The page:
In his free time, he enjoys powerlifting, reading philosophy, spending time in the mountains, and hosting the Scholars & Iron Podcast. He is currently working on a documentary on women in strength sports with a close friend. Dr. Lombardo lives in Arlington, Virginia.

Suha Cubukcuoglu

Süha is a consultant working at the intersection of international affairs, policy, and media. As a continuing doctoral student in International Affairs at The Johns Hopkins SAIS in Washington DC, his research interests are in geopolitics, energy security, and defence industry in the EMEA region with focus on Turkish foreign policy. He earned his master's degree from The Fletcher School of Law and Diplomacy at Tufts University in 2015. 

Süha is a regular commentator on international politics for TRT World, TRT Radio, Al-Jazeera Media Network, 24 TV, Ülke TV, and a-News. His publications appeared on Anatolia News Agency, Energy Policy Turkey, and Koç University's Maritime Forum. In his previous roles in technology business, Süha was trusted by senior management to find a clear path forward in dynamic, high-risk situations in business settings. He executed consulting, business development, and strategy roles blending a singular mix of broad cross-industry expertise combined with end-to-end project management and negotiation skills necessary to prioritize, execute, and consistently surpass strategic targets.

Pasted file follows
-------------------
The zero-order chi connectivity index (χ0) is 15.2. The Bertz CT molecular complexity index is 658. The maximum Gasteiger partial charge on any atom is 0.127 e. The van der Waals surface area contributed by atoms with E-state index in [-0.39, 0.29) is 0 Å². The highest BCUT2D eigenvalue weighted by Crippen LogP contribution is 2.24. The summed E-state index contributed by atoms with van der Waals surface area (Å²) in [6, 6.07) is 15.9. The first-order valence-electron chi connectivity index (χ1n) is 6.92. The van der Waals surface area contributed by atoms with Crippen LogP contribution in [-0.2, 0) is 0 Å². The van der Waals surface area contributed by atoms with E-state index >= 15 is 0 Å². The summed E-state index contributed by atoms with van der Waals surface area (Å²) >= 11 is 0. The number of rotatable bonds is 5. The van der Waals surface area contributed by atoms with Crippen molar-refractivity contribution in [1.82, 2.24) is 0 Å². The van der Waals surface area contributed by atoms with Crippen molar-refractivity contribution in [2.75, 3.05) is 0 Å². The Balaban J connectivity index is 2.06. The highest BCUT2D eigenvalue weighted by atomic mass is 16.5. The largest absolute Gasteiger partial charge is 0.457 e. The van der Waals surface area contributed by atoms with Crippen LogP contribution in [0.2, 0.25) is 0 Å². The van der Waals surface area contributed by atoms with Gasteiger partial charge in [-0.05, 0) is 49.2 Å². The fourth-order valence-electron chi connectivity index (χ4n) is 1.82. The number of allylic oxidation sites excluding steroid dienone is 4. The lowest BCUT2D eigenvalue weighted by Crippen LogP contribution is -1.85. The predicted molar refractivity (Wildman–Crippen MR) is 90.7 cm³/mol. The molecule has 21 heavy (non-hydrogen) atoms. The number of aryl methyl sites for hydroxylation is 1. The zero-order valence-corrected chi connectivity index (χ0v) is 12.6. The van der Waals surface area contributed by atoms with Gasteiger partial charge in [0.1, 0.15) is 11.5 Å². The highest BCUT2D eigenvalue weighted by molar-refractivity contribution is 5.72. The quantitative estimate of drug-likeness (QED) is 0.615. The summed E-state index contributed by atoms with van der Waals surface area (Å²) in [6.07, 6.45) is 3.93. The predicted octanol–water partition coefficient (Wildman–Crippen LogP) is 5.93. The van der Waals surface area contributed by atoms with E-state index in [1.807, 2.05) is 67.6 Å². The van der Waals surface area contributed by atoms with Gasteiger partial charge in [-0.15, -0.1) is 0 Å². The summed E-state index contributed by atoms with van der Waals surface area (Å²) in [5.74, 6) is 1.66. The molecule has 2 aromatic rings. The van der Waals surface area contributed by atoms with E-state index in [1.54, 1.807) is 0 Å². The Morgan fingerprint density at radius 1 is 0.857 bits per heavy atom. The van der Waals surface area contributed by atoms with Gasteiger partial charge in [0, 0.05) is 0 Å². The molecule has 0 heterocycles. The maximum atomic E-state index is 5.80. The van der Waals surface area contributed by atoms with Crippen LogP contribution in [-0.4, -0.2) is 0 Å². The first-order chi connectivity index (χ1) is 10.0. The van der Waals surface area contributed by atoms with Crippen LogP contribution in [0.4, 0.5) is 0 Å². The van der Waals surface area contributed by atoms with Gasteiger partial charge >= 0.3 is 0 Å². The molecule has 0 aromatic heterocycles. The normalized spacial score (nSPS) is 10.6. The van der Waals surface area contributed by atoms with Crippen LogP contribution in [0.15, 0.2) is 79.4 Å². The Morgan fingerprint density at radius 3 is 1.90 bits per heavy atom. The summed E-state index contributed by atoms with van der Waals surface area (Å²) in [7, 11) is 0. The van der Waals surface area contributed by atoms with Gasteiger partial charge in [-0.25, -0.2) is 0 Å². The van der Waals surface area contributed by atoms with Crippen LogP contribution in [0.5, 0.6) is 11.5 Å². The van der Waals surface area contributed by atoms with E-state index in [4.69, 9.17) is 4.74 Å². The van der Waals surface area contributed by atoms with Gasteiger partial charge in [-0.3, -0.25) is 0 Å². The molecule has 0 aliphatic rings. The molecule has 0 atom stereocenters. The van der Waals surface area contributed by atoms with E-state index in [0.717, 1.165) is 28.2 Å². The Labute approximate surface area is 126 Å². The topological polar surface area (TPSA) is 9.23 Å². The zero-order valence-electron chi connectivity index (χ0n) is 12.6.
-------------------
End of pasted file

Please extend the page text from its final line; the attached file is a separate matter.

For background, Süha has two decades of experience in building long-term relationships with C-suite executives, working on complex projects, and strategic partnerships supported by research and collaboration with stakeholders in key emerging countries. With expertise in consultancy, research, and policy analysis across four continents, his growing interests are in geo-economics, strategy, and energy security in emerging markets.

John Simpson